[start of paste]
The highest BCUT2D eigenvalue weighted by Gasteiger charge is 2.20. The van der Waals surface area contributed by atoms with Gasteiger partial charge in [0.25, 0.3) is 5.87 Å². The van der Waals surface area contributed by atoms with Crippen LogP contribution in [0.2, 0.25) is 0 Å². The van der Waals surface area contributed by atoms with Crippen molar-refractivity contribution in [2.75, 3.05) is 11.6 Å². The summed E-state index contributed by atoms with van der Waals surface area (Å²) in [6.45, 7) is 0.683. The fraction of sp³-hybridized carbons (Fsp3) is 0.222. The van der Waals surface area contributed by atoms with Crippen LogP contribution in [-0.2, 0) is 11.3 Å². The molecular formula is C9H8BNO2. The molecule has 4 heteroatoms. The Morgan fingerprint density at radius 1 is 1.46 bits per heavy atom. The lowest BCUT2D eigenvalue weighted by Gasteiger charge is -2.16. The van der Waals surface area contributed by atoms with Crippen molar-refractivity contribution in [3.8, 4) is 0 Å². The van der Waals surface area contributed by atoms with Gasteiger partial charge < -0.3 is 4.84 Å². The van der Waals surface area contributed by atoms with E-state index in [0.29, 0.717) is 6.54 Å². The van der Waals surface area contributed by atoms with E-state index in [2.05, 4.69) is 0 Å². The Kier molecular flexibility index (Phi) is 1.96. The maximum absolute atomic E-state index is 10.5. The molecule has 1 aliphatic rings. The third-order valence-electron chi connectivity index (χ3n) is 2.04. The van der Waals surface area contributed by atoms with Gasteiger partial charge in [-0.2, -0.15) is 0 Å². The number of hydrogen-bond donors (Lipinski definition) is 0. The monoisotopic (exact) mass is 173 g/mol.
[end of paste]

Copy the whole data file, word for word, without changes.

The highest BCUT2D eigenvalue weighted by Gasteiger charge is 2.20. The van der Waals surface area contributed by atoms with Gasteiger partial charge in [0.25, 0.3) is 5.87 Å². The van der Waals surface area contributed by atoms with Crippen LogP contribution in [0.2, 0.25) is 0 Å². The van der Waals surface area contributed by atoms with Crippen molar-refractivity contribution in [2.75, 3.05) is 11.6 Å². The summed E-state index contributed by atoms with van der Waals surface area (Å²) in [6.45, 7) is 0.683. The fraction of sp³-hybridized carbons (Fsp3) is 0.222. The van der Waals surface area contributed by atoms with Crippen LogP contribution in [-0.2, 0) is 11.3 Å². The molecular formula is C9H8BNO2. The molecule has 4 heteroatoms. The Morgan fingerprint density at radius 1 is 1.46 bits per heavy atom. The lowest BCUT2D eigenvalue weighted by Gasteiger charge is -2.16. The van der Waals surface area contributed by atoms with Crippen molar-refractivity contribution in [3.8, 4) is 0 Å². The van der Waals surface area contributed by atoms with Gasteiger partial charge < -0.3 is 4.84 Å². The van der Waals surface area contributed by atoms with E-state index in [0.29, 0.717) is 6.54 Å². The van der Waals surface area contributed by atoms with E-state index in [2.05, 4.69) is 0 Å². The Kier molecular flexibility index (Phi) is 1.96. The maximum absolute atomic E-state index is 10.5. The molecule has 1 aliphatic rings. The third-order valence-electron chi connectivity index (χ3n) is 2.04. The van der Waals surface area contributed by atoms with Gasteiger partial charge in [-0.2, -0.15) is 0 Å². The number of hydrogen-bond donors (Lipinski definition) is 0. The monoisotopic (exact) mass is 173 g/mol.